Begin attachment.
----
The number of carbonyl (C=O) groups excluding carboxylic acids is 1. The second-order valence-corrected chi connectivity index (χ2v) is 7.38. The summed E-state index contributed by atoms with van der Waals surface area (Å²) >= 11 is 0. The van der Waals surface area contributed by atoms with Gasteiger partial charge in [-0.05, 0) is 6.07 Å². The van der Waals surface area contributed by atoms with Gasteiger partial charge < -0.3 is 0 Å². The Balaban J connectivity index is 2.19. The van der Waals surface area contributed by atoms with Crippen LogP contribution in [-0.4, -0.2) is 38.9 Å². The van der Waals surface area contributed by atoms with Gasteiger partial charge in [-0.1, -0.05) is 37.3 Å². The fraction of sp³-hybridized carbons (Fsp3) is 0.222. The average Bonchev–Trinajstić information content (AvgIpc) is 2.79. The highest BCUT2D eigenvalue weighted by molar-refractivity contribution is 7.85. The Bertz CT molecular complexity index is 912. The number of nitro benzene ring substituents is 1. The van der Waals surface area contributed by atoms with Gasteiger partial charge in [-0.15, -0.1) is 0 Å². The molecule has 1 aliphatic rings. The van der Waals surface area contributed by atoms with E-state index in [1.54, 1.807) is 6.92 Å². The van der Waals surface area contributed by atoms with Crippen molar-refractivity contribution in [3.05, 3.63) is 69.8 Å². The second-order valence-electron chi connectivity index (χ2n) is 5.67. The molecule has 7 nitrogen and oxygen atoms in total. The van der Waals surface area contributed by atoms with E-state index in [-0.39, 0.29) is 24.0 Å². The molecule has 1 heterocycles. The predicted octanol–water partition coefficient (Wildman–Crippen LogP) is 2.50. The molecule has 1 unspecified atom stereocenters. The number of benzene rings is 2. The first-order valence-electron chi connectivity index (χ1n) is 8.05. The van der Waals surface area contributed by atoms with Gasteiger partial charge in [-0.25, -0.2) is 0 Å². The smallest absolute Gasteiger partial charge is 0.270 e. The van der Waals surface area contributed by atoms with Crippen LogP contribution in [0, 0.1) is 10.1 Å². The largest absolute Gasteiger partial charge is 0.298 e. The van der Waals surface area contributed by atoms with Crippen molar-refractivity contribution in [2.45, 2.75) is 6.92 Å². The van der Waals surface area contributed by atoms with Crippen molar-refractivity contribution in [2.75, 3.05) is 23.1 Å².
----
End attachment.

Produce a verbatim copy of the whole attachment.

The number of carbonyl (C=O) groups excluding carboxylic acids is 1. The second-order valence-corrected chi connectivity index (χ2v) is 7.38. The summed E-state index contributed by atoms with van der Waals surface area (Å²) >= 11 is 0. The van der Waals surface area contributed by atoms with Gasteiger partial charge in [-0.05, 0) is 6.07 Å². The van der Waals surface area contributed by atoms with Gasteiger partial charge < -0.3 is 0 Å². The Balaban J connectivity index is 2.19. The van der Waals surface area contributed by atoms with Crippen LogP contribution in [-0.4, -0.2) is 38.9 Å². The van der Waals surface area contributed by atoms with Gasteiger partial charge in [-0.1, -0.05) is 37.3 Å². The fraction of sp³-hybridized carbons (Fsp3) is 0.222. The average Bonchev–Trinajstić information content (AvgIpc) is 2.79. The highest BCUT2D eigenvalue weighted by molar-refractivity contribution is 7.85. The Bertz CT molecular complexity index is 912. The number of nitro benzene ring substituents is 1. The van der Waals surface area contributed by atoms with Gasteiger partial charge in [-0.15, -0.1) is 0 Å². The molecule has 1 aliphatic rings. The van der Waals surface area contributed by atoms with E-state index in [1.54, 1.807) is 6.92 Å². The van der Waals surface area contributed by atoms with Crippen molar-refractivity contribution in [3.05, 3.63) is 69.8 Å². The second-order valence-electron chi connectivity index (χ2n) is 5.67. The molecule has 7 nitrogen and oxygen atoms in total. The van der Waals surface area contributed by atoms with E-state index in [-0.39, 0.29) is 24.0 Å². The molecule has 1 heterocycles. The predicted octanol–water partition coefficient (Wildman–Crippen LogP) is 2.50. The molecule has 1 unspecified atom stereocenters. The number of benzene rings is 2. The first-order valence-electron chi connectivity index (χ1n) is 8.05. The van der Waals surface area contributed by atoms with Gasteiger partial charge in [-0.25, -0.2) is 0 Å². The smallest absolute Gasteiger partial charge is 0.270 e. The van der Waals surface area contributed by atoms with Crippen LogP contribution in [0, 0.1) is 10.1 Å². The largest absolute Gasteiger partial charge is 0.298 e. The van der Waals surface area contributed by atoms with Crippen molar-refractivity contribution in [2.45, 2.75) is 6.92 Å². The van der Waals surface area contributed by atoms with Crippen molar-refractivity contribution in [2.75, 3.05) is 23.1 Å².